ACT News

Bullet Train for Canberra party becomes LIKE Canberra Party

The ACT's former Bullet Train for Canberra party is ready to drive innovative ideas like medical marijuana farms and cut our public servants some slack as the LIKE Canberra Party - all while lobbying for high-speed rail.

The new-look party with a name reminiscent of one of the city's marketing campaigns will stand for a broad range of issues largely centred around jobs, the public service, equality and common sense at the 2016 ACT election.

Among the party's proposed policies is a need for "out-of-the-box thinking" to explore new industries such as medical marijuana farms. 

LIKE Canberra's early policy list also reminds Canberrans "public servants are people too" and "should be treated with the same respect as an employee from a car manufacturer, chocolate factory or the mining industry".

The party would like to see a review of all senior executive positions and salaries during any department cost-cutting before savings measures are applied to general public servants who should not be used as "scapegoats".

Aside from promoting marriage equality and better pay for Canberra's frontline workers, including nurses, childcare workers and teachers, funding a bullet train is still at the party's core - and the thousands of jobs its construction could spark if the nation's capital became the high-speed rail hub of Australia.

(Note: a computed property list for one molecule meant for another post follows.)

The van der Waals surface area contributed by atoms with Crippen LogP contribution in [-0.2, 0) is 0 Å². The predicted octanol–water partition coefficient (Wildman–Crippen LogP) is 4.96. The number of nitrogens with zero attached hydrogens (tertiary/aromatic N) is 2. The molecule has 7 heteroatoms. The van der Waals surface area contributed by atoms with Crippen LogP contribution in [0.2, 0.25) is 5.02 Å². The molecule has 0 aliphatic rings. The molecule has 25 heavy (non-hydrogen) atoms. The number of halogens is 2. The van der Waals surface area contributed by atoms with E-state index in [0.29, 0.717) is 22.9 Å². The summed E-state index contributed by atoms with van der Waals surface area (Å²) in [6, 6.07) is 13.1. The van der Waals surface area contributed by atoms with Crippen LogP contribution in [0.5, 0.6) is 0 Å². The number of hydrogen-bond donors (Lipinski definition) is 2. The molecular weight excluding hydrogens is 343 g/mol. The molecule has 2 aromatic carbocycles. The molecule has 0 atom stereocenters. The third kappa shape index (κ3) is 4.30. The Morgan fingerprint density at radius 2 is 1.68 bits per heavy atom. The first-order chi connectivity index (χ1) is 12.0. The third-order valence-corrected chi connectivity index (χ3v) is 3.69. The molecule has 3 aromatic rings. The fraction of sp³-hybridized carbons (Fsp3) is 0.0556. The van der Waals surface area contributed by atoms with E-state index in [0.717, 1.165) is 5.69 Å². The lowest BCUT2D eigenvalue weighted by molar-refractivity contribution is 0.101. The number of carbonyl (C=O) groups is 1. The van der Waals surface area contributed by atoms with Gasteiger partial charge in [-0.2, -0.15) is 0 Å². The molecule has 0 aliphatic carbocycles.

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Party founder and federal Bullet Train for Australia president Tim Bohm said the de-registration of the Bullet Train's ACT branch after the 2012 territory election meant any new local party required a name change.

Community feedback also drove the party's expansion. Voters wanted to know where the party stood on a range of issues, while others were reluctant to support a single-issue party, he said.

Mr Bohm said LIKE Canberra would apply an "is it good for Canberra?" commonsense test to all policies, including those of other parties, and all sorts of issues from rates and parking to euthanasia and drug reform.

"We're not career politicians, we're not hand-strung by federal parties doing back-room deals and things like that," he said.

"We're going to be a party that stands up for Canberra. We want genuine people who like Canberra, who want the best for Canberra and have common sense."

Mr Bohm said the party's policy platform was still in it's early stages and would be shaped by community feedback.

"We want to talk with people and see what they want and build from there," he said. 

More than 9000 Canberrans voted for the party at the 2012 ACT election, Mr Bohm said.

The party received more than 40,000 first preference votes across the ACT, NSW and Victoria, 25,000 from the ACT Senate and House of Representatives alone.

The new-look party will host a stall at this weekend's National Multicultural Festival. 

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